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International Journal of Clinical Biology and Biochemistry

Vol. 6, Issue 1, Part A (2024)

Thyroid hormone metabolism in renal disease

Author(s):

Kamal Ali Zalfo and Dr. Rojeen Rashid Sulieman

Abstract:

Introduction and research aim: Hyperthyroidism or hypothyroidism may play different important and regulatory roles in multiple organs of the body. The absence or excess of the TH hormone has harmful effects on all tissues of the body, so thyroid hormone (TH) is necessary for kidney function and development. The aim of the research: to evaluate the function of the thyroid gland and its relationship to kidney disease and to know its relationship to the severity of the disease.
Background: The hormone responsible for triggering the secretion of triiodothyronine (3T) is known as thyroid stimulating hormone. It has a significant function in regulating the body's metabolism, which encompasses several mechanisms that govern the pace of activity in cells and tissues. This includes the production of 4T by the thyroid gland. Thyroid hormone (T4) is one of the primary hormones released by the thyroid gland. Thyroid function is associated with alterations in renal function. Thyroid function indicators might differ depending on age, chronic illnesses, and genetic background. Hence, there exists a connection between thyroid function and reduced kidney function that can be attributed to both direct and indirect factors. Hormone receptors selectively bind to molecules that possess certain conformations and functional groups, hence only responding to the hormones that exhibit such characteristics. Cells from various tissues in the body may possess identical types of receptors. The levels of FT3 steadily declined, resulting in heightened kidney injury and the presence of albumin in the urine. Despite having regular thyroid function.
Methods: A group of solid methodological studies, published between the years 2017 to 2023, collected the relationship between thyroid hormones and natural and chronic kidney disease.
Results: Chronic kidney failure may be a condition resulting from hypothyroidism. It has become clear that iodine clearance takes place in the glomerular filtration in the kidneys, which is the cause of chronic kidney failure. Iodine secretion diminishes, leading to a rise in the plasma concentration of inorganic iodide and thus its absorption. A high concentration of inorganic iodide within the body may inhibit the formation of thyroid hormones. Iodine is filtered out in the glomerular filtration in the kidneys, which is the cause of kidney failure. Also, there was a difference in the severity of the infection between males and females with diabetes, and there was no difference between those without diabetes. People with diabetes with kidney tissue damage experienced an abnormal change in TSH secretions, and there was a direct relationship with the age of those affected, genetic history, and infections of the immune system.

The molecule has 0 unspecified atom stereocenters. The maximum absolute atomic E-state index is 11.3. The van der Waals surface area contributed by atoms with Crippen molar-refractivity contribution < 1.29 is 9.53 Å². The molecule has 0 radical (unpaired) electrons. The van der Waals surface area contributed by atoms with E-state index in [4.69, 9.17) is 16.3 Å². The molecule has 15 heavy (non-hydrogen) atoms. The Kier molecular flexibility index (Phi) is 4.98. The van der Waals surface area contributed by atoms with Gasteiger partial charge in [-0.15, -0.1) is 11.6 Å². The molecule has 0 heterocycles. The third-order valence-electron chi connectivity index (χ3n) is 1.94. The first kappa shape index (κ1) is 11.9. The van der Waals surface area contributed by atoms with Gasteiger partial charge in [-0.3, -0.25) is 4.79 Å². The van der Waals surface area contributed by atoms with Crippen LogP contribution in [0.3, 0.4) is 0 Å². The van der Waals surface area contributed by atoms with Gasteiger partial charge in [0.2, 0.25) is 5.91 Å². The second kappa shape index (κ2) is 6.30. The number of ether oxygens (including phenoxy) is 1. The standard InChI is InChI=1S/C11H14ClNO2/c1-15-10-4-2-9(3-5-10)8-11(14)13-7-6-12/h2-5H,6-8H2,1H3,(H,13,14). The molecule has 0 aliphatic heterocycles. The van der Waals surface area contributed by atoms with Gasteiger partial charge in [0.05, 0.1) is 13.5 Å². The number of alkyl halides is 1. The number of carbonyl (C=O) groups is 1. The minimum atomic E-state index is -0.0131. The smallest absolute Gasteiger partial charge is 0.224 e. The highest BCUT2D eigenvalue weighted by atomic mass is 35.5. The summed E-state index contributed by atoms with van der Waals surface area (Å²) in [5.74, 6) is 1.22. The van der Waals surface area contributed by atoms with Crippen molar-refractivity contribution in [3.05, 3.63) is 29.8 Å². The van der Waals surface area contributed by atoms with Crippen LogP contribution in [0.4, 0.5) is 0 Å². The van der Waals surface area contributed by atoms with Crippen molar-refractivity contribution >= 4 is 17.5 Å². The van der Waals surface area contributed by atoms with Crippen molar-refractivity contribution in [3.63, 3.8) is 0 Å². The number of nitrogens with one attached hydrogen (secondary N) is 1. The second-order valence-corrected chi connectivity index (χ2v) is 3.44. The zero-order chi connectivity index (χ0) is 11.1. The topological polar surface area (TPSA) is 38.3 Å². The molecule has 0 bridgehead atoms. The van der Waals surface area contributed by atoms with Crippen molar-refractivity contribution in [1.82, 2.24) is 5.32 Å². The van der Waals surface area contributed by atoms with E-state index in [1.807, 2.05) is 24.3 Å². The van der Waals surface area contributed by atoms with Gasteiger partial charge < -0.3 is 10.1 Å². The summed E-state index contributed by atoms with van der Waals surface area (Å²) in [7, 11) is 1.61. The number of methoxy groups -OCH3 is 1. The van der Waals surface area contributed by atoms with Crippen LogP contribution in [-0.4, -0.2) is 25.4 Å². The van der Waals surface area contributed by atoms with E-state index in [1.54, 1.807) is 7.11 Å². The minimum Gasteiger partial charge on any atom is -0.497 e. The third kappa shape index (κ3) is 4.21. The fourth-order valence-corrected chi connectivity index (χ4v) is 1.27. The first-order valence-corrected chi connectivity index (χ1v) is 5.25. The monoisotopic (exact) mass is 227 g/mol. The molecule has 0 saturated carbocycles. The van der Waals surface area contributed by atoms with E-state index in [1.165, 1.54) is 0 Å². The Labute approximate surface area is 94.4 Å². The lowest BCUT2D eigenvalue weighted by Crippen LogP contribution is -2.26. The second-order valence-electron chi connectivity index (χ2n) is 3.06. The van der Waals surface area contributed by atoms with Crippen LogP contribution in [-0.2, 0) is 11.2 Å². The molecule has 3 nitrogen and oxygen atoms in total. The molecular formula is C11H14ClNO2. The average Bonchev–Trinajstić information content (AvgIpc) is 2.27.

Discussion: FT3 and FT4 exhibit a negative correlation with SCr and ACR, while showing a positive correlation with eGFR. Conversely, TSH showed a negative correlation with eGFR and a positive correlation with ACR. The cause is a disparity in the iodine concentration within thyroid secretions. Conversely, hypothyroidism can be associated with constriction of the blood arteries in the kidneys and a reduction in efficient blood flow to the kidneys, leading to kidney injury and the development of microalbuminuria.
Conclusion: Increased TSH was associated with a decrease in glomerular filtration rate (eGFR), especially in the reference range. The direct effect of increasing fT4 was a decrease in glomerular filtration rate (eGFR). There are significant differences between males and females in nephropathy due to increased TSH, while there are statistically significant differences in males, less than females, in cases of type 2 diabetes. It has also been shown that chronic nephropathy (CKD) and increased severity of hypothyroidism with gradual decline result from glomerular filtration rate (eGFR). On the other hand, patients may have hypothyroidism, which has led to a significant decrease in the number of white blood cells and hemoglobin levels, with a quarter of TSH increasing. In addition, this study demonstrated that kidney function in older individuals who had a low normal FT3 level and a high normal TSH level was impaired. It has also been shown that the lack of iodine secretion leads to an increase in the plasma concentration of inorganic iodide, and thus FT3 levels gradually decrease, causing an increase in the severity of kidney damage and albuminuria. Even with normal thyroid function.
 

Pages: 49-55  |  66 Views  24 Downloads

How to cite this article:
Kamal Ali Zalfo and Dr. Rojeen Rashid Sulieman. Thyroid hormone metabolism in renal disease. Int. J. Clin. Biol. Biochem. 2024;6(1):49-55. DOI: 10.33545/26646188.2024.v6.i1a.59
International Journal of Clinical Biology and Biochemistry

International Journal of Clinical Biology and Biochemistry

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